Central Park is a New York City icon. This world-famous green space welcomes over 40 million visitors each year.
If you are interested in photography, head to Central Park, widely regarded as one of the most photogenic spots in NYC, especially for nature lovers.
This post includes the best Central Park photo spots organized into a self-guided walking tour to include on your New York City itinerary.
If you want to make the most of a specific amount of time, you can join one of our pay-what-you-like walking tours. We offer:
- 2-hour tour of the Lower Section of Central Park
- 2-hour tour of the Middle Section of Central Park
Map of Central Park Photo Locations
If you click on the map, it will open up in Google Maps and can be downloaded to your phone.
1. Gapstow Bridge
Gapstow Bridge is one of the most photographed bridges of the many famous bridges in the world.
The natural beauty of the bridge itself surrounded by foliage that is spectacular year-round makes it one of the best Central Park photo shoot locations.
2. Wollman Rink
Located in the southeast corner of the park, this ice skating rink is an iconic sight in Central Park.
It is so picturesque that the rink appears in various movies including the romantic comedy Serendipity.
The backdrop of the rink is the city skyline of Millionaire’s Row, making photographs of Wollman Rink spectacular, especially at night.
If you feel like going ice skating there, read more about ice skating in New York City.
3. The Mall
The Mall and Literary Walk is a perfectly straight tunnel-like walkway flanked by benches, statues, and thick-set American Elm trees.
This 40-foot wide and quarter-mile-long grand promenade is the equivalent of six city blocks, though it certainly makes for a prettier stroll!
The Mall has appeared in many movies, including Kramer vs. Kramer, Big Daddy, and Maid in Manhattan.
4. Bethesda Terrace and Fountain
Descend the stone staircases at the end of The Mall and walk underneath a triple-arched entranceway into the stunning Bethesda Terrace Arcade.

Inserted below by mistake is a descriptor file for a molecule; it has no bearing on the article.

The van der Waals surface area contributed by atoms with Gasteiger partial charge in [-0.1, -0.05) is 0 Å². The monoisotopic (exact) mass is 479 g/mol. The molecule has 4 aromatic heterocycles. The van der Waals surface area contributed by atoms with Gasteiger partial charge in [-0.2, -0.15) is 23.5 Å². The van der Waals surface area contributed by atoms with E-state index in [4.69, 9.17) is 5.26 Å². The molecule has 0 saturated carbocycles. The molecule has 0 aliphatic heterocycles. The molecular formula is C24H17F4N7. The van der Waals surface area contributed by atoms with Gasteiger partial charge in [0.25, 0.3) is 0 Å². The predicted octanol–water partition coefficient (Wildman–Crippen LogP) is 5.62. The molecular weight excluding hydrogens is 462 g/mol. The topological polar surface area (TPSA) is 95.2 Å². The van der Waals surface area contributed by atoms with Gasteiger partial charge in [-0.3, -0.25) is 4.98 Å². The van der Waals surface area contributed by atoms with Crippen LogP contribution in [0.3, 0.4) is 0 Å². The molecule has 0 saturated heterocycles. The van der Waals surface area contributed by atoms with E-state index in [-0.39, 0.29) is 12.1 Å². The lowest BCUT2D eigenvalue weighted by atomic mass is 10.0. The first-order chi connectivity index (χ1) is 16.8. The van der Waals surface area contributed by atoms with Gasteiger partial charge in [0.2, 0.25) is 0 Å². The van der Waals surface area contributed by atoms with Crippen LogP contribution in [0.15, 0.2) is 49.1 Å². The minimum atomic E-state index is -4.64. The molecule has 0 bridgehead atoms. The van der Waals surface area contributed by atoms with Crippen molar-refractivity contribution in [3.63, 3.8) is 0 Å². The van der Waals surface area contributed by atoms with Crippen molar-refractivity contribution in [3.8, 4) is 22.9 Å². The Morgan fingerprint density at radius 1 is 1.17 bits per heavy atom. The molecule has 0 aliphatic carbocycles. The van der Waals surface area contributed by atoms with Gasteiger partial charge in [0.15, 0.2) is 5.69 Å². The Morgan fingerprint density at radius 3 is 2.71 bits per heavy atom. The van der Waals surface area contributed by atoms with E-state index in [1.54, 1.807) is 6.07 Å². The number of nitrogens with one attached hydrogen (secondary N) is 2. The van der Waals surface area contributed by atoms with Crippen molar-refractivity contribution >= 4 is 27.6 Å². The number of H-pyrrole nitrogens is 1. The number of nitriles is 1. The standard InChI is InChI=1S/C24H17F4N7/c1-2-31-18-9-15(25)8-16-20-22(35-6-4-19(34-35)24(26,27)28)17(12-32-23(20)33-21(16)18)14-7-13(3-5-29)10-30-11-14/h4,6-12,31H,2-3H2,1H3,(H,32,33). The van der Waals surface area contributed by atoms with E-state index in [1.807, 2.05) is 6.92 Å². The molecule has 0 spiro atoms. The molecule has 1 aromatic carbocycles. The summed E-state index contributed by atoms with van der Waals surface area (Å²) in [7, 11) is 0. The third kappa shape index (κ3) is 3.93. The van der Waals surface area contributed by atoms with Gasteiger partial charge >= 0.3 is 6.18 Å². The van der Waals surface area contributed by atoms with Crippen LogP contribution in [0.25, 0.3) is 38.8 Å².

An orange glow illuminates the arcade lined with majestic columns and a spectacular tile ceiling comprising 15,876 individual encaustic tiles.
These tiles originate from the mid-1860s and the Arcade is the only known example of a Minton tile suspended ceiling, making this a very rare and very photogenic locale.
When you exit the arcade onto Bethesda Terrace, pause inside the central arch to photograph Bethesda Fountain.
It's a lovely spot for a photo shoot, which is why you will find lots of professional photographers.
Dozens of films and TV shows have featured scenes on the terrace and near the fountain. Woody Allen has filmed scenes from several movies here, including Annie Hall.
Other well-known movies shot here include the classic Christmas movies Home Alone 2 and Elf, John Wick and One Fine Day.
Television series like Sex and the City and Law and Order have episodes with scenes here.
5. Bow Bridge
Leave Bethesda Fountain from the northwest and walk for two minutes until you reach the elegant Bow Bridge.
You have two great spots to take pictures. On the south side, you can frame a view of the Lake and Bow Bridge against a backdrop of trees.
On the north side, you can use the upper Manhattan skyline as a background.
Expect to share this popular photography spot with dozens of others lining the banks of The Lake.
Bow Bridge appears in a whole host of movies and tv shows, including Spiderman 3, Night at the Museum, Glee, and Doctor Who.